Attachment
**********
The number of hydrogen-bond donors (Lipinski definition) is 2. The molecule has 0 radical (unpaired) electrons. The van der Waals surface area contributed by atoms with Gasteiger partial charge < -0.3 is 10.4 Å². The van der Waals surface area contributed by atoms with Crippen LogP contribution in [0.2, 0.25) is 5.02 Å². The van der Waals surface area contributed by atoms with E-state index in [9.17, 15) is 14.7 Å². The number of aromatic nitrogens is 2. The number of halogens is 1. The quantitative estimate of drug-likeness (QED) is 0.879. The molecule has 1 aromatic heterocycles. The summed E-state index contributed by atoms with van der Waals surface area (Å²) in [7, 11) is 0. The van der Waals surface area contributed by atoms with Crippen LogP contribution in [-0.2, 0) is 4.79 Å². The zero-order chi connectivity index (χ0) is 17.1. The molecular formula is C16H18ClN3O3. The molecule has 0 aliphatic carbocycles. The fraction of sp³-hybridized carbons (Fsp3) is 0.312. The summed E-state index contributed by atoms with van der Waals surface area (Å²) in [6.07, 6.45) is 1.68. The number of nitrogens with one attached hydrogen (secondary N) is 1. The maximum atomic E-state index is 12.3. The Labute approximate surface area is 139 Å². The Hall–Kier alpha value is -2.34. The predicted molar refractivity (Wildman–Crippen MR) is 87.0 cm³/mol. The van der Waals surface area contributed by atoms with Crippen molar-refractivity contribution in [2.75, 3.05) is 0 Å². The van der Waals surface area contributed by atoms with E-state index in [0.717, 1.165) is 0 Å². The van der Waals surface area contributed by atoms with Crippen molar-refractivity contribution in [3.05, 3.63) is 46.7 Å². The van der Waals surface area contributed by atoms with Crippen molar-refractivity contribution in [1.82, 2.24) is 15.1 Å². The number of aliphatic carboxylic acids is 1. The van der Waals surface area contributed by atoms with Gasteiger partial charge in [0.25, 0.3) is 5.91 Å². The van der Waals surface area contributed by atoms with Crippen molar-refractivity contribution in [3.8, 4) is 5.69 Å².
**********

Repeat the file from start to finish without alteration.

The number of hydrogen-bond donors (Lipinski definition) is 2. The molecule has 0 radical (unpaired) electrons. The van der Waals surface area contributed by atoms with Gasteiger partial charge < -0.3 is 10.4 Å². The van der Waals surface area contributed by atoms with Crippen LogP contribution in [0.2, 0.25) is 5.02 Å². The van der Waals surface area contributed by atoms with E-state index in [9.17, 15) is 14.7 Å². The number of aromatic nitrogens is 2. The number of halogens is 1. The quantitative estimate of drug-likeness (QED) is 0.879. The molecule has 1 aromatic heterocycles. The summed E-state index contributed by atoms with van der Waals surface area (Å²) in [7, 11) is 0. The van der Waals surface area contributed by atoms with Crippen LogP contribution in [-0.2, 0) is 4.79 Å². The zero-order chi connectivity index (χ0) is 17.1. The molecular formula is C16H18ClN3O3. The molecule has 0 aliphatic carbocycles. The fraction of sp³-hybridized carbons (Fsp3) is 0.312. The summed E-state index contributed by atoms with van der Waals surface area (Å²) in [6.07, 6.45) is 1.68. The number of nitrogens with one attached hydrogen (secondary N) is 1. The maximum atomic E-state index is 12.3. The Labute approximate surface area is 139 Å². The Hall–Kier alpha value is -2.34. The predicted molar refractivity (Wildman–Crippen MR) is 87.0 cm³/mol. The van der Waals surface area contributed by atoms with Crippen molar-refractivity contribution in [2.75, 3.05) is 0 Å². The van der Waals surface area contributed by atoms with E-state index in [0.717, 1.165) is 0 Å². The van der Waals surface area contributed by atoms with Crippen molar-refractivity contribution in [3.05, 3.63) is 46.7 Å². The van der Waals surface area contributed by atoms with Crippen molar-refractivity contribution in [1.82, 2.24) is 15.1 Å². The number of aliphatic carboxylic acids is 1. The van der Waals surface area contributed by atoms with Gasteiger partial charge in [0.25, 0.3) is 5.91 Å². The van der Waals surface area contributed by atoms with Crippen molar-refractivity contribution in [3.8, 4) is 5.69 Å².